One of the fun things Moss added to the team was a weekly tradition on every away game. During the plane flights, Moss would take it upon himself to walk around the entire plane with a giant plastic bag and a permanent marker collecting twenty dollar bills with the name of original owner written on it.
He would put all the money together in the bag after collecting from everyone willing to play (which tended to be most of the plane) and give the bag to a flight attendant (who had no stake in the raffle) and have her reach in and pull out a single bill. The name on the bill would determine the winner of the entire bag of money, which often totaled around a few thousand dollars.
It was a pretty nice payoff for that lucky winner and, perhaps more importantly, a fun activity inadvertently taking the edge off of the serious business that lied ahead.
Moss is a wonderfully upbeat and positive teammate who never brings a big ego into the locker room and tends to be a relatively low-maintenance superstar.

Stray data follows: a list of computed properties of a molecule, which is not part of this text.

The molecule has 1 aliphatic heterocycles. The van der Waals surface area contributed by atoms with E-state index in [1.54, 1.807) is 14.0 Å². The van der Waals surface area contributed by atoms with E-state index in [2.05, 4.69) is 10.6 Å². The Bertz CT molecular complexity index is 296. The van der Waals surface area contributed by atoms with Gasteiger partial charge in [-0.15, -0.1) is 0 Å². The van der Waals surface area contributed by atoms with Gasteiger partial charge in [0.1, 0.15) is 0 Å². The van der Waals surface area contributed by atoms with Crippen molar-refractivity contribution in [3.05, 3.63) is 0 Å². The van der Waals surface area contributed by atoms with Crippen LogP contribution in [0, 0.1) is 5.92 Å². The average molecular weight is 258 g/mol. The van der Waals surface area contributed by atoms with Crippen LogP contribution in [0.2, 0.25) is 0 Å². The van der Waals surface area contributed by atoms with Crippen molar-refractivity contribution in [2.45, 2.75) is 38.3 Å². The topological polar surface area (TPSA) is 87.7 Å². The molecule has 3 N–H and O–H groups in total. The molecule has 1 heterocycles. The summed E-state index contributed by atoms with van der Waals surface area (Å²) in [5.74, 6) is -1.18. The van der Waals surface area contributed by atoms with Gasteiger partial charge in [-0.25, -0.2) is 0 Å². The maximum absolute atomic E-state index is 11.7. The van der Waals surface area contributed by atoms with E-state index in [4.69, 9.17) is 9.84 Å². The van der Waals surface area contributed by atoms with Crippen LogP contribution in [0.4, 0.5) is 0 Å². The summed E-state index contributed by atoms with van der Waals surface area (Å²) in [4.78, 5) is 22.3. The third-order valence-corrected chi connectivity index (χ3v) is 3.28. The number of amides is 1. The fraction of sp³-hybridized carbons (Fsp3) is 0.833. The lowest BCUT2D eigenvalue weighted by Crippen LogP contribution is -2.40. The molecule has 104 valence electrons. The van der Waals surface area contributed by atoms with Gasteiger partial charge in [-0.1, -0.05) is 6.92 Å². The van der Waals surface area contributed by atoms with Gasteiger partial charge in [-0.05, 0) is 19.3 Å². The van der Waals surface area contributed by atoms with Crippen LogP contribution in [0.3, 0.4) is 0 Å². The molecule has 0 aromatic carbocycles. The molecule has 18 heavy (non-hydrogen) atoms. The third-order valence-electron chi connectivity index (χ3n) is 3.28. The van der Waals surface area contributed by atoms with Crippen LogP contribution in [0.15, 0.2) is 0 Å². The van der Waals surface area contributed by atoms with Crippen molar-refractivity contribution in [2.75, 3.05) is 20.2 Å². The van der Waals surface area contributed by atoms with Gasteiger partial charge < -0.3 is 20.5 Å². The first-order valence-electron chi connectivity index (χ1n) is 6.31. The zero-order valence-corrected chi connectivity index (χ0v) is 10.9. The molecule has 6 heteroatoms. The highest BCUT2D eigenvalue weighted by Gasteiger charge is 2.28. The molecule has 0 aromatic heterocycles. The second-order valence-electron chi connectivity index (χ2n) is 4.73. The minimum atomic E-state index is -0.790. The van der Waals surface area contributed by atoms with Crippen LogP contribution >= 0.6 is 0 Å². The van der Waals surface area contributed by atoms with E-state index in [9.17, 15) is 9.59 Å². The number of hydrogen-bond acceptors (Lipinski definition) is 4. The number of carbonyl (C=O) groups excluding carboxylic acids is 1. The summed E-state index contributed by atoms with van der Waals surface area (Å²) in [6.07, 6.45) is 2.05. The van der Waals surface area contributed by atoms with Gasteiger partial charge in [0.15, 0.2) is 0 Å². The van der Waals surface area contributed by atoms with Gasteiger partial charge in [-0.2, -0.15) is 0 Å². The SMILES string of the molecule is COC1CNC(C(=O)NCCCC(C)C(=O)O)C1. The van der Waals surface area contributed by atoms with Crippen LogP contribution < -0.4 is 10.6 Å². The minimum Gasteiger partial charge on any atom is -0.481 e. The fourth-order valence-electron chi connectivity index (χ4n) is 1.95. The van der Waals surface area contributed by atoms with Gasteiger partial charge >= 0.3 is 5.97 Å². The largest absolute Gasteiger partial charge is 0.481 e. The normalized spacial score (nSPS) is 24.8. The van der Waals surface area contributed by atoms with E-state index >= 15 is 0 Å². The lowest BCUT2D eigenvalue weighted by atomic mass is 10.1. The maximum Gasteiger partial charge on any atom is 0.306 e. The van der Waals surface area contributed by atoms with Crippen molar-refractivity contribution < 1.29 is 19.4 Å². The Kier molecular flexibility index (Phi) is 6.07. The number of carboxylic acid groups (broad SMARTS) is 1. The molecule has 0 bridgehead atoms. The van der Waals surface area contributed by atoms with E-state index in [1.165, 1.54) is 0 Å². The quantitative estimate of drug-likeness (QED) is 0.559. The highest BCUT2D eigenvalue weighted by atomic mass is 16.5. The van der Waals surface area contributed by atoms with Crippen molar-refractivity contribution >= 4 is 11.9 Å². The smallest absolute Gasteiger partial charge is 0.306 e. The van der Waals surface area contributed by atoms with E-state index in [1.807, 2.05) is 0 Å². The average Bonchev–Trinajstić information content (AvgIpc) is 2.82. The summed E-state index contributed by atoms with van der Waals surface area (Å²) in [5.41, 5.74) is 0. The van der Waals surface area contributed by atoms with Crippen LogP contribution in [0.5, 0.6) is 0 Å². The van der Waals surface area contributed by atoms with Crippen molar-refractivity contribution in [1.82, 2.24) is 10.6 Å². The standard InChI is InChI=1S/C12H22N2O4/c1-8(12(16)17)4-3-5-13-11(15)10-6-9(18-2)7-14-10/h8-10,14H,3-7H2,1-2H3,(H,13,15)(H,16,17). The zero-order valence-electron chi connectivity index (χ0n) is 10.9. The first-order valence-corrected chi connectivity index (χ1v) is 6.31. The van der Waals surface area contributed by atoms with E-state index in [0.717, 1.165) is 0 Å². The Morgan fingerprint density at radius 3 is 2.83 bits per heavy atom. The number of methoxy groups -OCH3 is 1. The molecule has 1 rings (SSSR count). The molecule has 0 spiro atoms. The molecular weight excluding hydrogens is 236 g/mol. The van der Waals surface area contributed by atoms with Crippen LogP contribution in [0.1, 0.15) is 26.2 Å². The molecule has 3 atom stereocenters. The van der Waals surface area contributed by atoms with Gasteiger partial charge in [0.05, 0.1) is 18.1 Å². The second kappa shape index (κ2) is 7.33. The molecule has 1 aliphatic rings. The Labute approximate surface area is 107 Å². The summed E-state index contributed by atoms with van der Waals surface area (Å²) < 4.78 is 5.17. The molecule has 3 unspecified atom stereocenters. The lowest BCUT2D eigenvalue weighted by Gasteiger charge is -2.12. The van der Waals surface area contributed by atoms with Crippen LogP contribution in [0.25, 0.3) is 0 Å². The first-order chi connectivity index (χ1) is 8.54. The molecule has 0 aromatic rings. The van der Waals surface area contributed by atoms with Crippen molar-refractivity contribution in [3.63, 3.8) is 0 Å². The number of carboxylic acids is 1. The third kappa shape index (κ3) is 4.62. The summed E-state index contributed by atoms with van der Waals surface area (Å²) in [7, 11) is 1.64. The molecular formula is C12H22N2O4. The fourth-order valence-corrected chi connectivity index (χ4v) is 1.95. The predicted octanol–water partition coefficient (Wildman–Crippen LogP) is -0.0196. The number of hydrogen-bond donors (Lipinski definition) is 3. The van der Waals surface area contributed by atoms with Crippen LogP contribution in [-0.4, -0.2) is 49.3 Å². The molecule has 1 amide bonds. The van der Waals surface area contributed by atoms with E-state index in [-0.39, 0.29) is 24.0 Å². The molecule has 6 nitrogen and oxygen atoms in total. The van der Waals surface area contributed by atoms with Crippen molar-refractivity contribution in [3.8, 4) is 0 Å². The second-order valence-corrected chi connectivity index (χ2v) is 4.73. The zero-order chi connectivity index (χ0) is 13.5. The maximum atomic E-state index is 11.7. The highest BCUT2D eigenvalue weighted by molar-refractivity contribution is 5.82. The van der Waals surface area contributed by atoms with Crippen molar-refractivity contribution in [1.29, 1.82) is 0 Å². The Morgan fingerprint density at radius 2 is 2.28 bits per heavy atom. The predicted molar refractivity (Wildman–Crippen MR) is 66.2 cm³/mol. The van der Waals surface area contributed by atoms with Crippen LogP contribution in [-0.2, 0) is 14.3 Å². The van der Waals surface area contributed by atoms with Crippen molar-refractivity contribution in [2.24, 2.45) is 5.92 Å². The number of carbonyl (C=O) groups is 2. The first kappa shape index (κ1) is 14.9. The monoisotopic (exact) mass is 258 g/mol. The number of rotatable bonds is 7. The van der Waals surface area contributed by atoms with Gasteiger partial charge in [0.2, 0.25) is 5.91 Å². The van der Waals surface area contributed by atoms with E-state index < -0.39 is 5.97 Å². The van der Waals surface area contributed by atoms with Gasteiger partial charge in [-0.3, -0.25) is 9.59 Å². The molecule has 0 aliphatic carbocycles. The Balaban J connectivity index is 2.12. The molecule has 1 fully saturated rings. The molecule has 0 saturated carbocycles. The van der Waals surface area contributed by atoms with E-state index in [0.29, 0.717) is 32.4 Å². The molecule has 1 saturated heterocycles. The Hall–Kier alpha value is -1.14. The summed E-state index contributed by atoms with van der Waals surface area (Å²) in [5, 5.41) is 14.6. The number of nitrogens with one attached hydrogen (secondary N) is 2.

A weakness of his, in regard to publicity and team relations, is that he's not the leader that will lift a struggling team out of the doldrums. The best way to sum it up is: His tendencies seem likely to make a bad situation worse and a good situation better.
A Few Encounters with Moss
On the first day of training camp, Randy pulled into the Napa Valley hotel parking lot in a bright purple Chevrolet Avalanche complete with 24-inch sparkling chrome rims. He was surrounded by media and fans clamoring to get a glimpse and maybe an autograph.
A few weeks in, we finally began work preparing for our first preseason game against my favorite team growing up, the San Francisco 49ers. This meant I was put on scout-team defense for a particular drill, going up against the first-team offense.